Still, The Last of the Unjust is an important addition to Holocaust history, and as such deserves to be seen and argued over -- and kept available for posterity to view and argue over in perpetuity. Thanks to Lanzmann, we've got Murmelstein. But you'll come away from the film wondering how thankful the Jews of Theresienstadt actually were that they had him.

From Cohen Media Group, in French and German with English subtitles, and running 218 minutes (yes, that's 3 hours and 38 minutes), the movie opens this Friday, February 7, here in New York City, exclusively at the Lincoln Plaza Cinema, and in Los Angeles at Laemmle's Royal and Town Center 5 -- after which the film will have a limited national rollout.


Unknown said...

I totally agree with your analysis. I was in a kind of shock to see the interviewer Lanzmann. I have the impression that he did not have the historical perspective, nor the deep knowledge of the events. No sensitivity to a man like Murmelstein, who voluntarily lived during the Nazi hell to fulfill his duty to his community under inhumane circumstances. Many times I was ashamed for his treatment towards Mr. Murmelstein; he was crucial for me to understand more about the role of “Aelteste der Judenrat”.

TrustMovies said...

Thanks for commenting, Livia. But I am not sure we agree in our "take" on Murmelstein and Lanzmann. I found Lanzmann too easy on Murmelstein, while you seem to find him too harsh. I believe that Lanzmann does have, as you put it, both the deep knowledge of events and sensitivity to Murmelstein, but I still wanted more stringent questioning from him. Or maybe I have misunderstood your comment...?

Unknown said...

James, you are absolutely right. I also wanted to know more about the facts. It was impossible. Lanzmann 's aversion to Murmelstein was so obvious that he fail to approach the veracity of the events at that time. I have read and seen seminars on that case. I do not know if you speak German (http://www.youtube.com/watch?v=fzINy_XsOOw.), but this conference is very interesting. Nobody can imagine what it mean to fight for life under a regime of extermination, where murder was the daily bread. Those who must be condemned are the millions that allowed this barbarism and the hundreds of Nazi collaborators that after the war returned to power etcetc and etc..... Murmelstein for me was, as stated by Prof. Ehrlich, another victim of this barbaric and did what he could under those circumstances. I think despite the condemnation he received from his community, he never bowed to the Nazis by trying to save his community at any price, even to involve his family under these horrible conditions. Harendt, a well-known Jews philosophy defended the Nazi Heidegger for example until the end, a matter which is unacceptable within an ethical framework and permitted herself to condemn the “aelteste Judenrat”?!. Maybe Murmelstein was as a person not friendly , not nice, not the fairest , but according to studies of prof. Ehrlich, who did very serious research and interviewed him in 1977 , never put himself first, was always correct in his policy of forced emigration, which saved hundred thousand in Austria. He never gave lists, because Eichmann and the Germans possessed the Jews census from Austria that had been done in order to eliminate all of them. This lists were sent direct from Berlin to Theresienstadt . My question is why Murmelstein was not invited to the Eichman trail?....what was behind it?.. We will never know, history and facts are so manipulated.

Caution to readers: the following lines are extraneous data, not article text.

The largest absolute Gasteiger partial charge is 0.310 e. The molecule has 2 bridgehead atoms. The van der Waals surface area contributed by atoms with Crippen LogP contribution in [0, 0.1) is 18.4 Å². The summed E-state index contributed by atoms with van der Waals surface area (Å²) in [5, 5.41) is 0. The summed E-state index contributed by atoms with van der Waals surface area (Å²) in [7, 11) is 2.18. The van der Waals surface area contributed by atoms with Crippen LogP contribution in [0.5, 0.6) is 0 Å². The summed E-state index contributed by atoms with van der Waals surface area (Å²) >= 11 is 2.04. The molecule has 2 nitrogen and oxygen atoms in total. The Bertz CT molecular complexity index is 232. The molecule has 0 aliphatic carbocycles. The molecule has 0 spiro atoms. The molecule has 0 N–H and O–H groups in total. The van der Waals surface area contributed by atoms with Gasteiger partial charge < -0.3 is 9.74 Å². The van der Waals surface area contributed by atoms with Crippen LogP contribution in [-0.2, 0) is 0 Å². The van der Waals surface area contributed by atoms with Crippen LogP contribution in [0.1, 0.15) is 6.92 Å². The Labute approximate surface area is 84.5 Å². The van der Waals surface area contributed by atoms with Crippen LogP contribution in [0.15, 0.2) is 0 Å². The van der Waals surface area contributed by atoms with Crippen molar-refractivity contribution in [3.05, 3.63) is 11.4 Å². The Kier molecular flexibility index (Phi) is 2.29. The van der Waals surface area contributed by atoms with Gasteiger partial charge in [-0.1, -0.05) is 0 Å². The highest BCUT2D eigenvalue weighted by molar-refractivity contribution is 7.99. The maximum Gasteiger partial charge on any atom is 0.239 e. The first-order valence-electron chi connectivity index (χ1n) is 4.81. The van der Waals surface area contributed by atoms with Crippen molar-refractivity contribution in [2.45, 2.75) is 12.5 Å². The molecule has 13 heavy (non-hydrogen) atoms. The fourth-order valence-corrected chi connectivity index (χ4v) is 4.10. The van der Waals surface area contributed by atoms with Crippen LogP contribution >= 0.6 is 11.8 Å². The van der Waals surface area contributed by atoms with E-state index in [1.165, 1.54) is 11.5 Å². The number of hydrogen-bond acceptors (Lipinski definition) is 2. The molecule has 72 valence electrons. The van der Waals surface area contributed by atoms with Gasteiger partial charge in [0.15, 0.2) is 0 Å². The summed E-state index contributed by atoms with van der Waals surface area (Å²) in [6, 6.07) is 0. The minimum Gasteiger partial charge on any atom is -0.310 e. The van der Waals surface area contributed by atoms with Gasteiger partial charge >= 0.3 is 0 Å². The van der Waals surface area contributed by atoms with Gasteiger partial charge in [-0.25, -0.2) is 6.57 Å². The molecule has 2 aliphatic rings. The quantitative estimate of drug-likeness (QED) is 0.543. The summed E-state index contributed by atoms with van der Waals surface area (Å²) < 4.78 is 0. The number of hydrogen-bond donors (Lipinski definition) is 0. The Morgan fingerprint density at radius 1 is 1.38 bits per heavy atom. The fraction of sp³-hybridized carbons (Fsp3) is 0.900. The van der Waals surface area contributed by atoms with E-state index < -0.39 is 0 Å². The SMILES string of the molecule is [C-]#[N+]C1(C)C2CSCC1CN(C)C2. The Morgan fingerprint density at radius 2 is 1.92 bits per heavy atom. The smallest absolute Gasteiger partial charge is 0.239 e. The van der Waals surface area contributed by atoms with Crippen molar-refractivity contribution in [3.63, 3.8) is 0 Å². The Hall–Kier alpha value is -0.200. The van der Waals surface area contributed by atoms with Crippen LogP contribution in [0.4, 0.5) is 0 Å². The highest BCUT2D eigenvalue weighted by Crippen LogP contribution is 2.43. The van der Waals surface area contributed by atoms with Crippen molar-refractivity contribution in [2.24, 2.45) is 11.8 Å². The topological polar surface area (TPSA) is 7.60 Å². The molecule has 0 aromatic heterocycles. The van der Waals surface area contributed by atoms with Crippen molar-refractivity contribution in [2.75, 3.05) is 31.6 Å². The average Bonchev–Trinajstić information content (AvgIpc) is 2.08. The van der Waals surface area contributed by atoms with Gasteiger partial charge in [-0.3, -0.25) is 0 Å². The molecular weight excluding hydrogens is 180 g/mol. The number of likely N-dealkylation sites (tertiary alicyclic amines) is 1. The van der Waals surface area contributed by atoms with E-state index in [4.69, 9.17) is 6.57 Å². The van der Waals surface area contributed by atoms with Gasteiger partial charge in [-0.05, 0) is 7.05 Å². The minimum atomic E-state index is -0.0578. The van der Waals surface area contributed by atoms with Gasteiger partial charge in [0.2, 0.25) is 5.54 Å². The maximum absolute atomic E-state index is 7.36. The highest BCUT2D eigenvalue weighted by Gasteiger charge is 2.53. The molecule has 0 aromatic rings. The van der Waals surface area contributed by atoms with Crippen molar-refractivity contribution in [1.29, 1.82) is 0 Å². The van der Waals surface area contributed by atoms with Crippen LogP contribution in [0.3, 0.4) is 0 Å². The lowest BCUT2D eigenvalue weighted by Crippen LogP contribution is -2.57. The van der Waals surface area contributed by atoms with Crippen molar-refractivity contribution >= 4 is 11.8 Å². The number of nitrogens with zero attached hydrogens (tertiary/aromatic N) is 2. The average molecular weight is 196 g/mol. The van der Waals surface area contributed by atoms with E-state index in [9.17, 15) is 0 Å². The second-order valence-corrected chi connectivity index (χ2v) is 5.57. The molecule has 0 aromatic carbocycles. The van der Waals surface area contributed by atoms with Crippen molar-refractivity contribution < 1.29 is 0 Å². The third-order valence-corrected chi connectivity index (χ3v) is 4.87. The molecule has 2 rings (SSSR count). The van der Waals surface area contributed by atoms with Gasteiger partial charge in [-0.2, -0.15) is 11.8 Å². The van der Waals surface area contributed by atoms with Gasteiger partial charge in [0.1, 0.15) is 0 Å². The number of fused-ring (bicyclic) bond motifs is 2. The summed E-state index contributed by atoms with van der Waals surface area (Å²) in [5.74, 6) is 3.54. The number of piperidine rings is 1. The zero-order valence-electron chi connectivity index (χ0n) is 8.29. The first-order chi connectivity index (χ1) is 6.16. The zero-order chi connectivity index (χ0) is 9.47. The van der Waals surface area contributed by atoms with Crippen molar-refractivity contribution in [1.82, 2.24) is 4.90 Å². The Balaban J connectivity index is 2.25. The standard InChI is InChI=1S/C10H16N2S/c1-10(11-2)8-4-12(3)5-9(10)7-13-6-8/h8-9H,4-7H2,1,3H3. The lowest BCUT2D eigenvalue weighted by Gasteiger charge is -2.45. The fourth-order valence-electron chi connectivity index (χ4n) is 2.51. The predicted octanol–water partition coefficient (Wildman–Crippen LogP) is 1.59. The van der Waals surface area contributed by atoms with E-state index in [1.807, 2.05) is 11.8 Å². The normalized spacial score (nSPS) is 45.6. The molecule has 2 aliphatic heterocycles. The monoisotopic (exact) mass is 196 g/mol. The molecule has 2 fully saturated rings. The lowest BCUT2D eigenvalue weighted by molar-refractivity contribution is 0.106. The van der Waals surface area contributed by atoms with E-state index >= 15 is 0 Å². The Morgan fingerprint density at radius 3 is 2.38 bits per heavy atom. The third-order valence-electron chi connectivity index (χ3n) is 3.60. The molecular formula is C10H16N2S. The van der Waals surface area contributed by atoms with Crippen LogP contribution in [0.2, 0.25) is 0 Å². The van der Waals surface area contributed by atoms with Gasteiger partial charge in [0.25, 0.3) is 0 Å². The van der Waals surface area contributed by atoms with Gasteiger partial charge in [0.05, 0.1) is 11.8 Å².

Sorry my English.


TrustMovies said...

Hi, again Livia-- And not to worry. Your English is a lot better than my German (or any other language besides English). So no need to apologize.

What you say does sound convincing, and, yes, we do need to know more but because all these things are so far in the past and can no longer be fully documented, I'm afraid that we shall never know. Why wasn't Murmelstein invited to the Eichmann trial? Most likely because of the strong feelings against him in Israel, which I view as a country that tends to make its choices and then try to enforce a group mandate for those choices.

I must say that I did not pick up on Lanzmann's aversion to Murmelstein. But you certainly did, which makes me wonder if others have, too?

We tend to punish those who are forced by others to make horrible, no-win choices. Which I guess is the case with Murmelstein. He'd have been wrong no matter what choice he made. But there are degrees of "wrongness," and that's where the meat of this matter lies.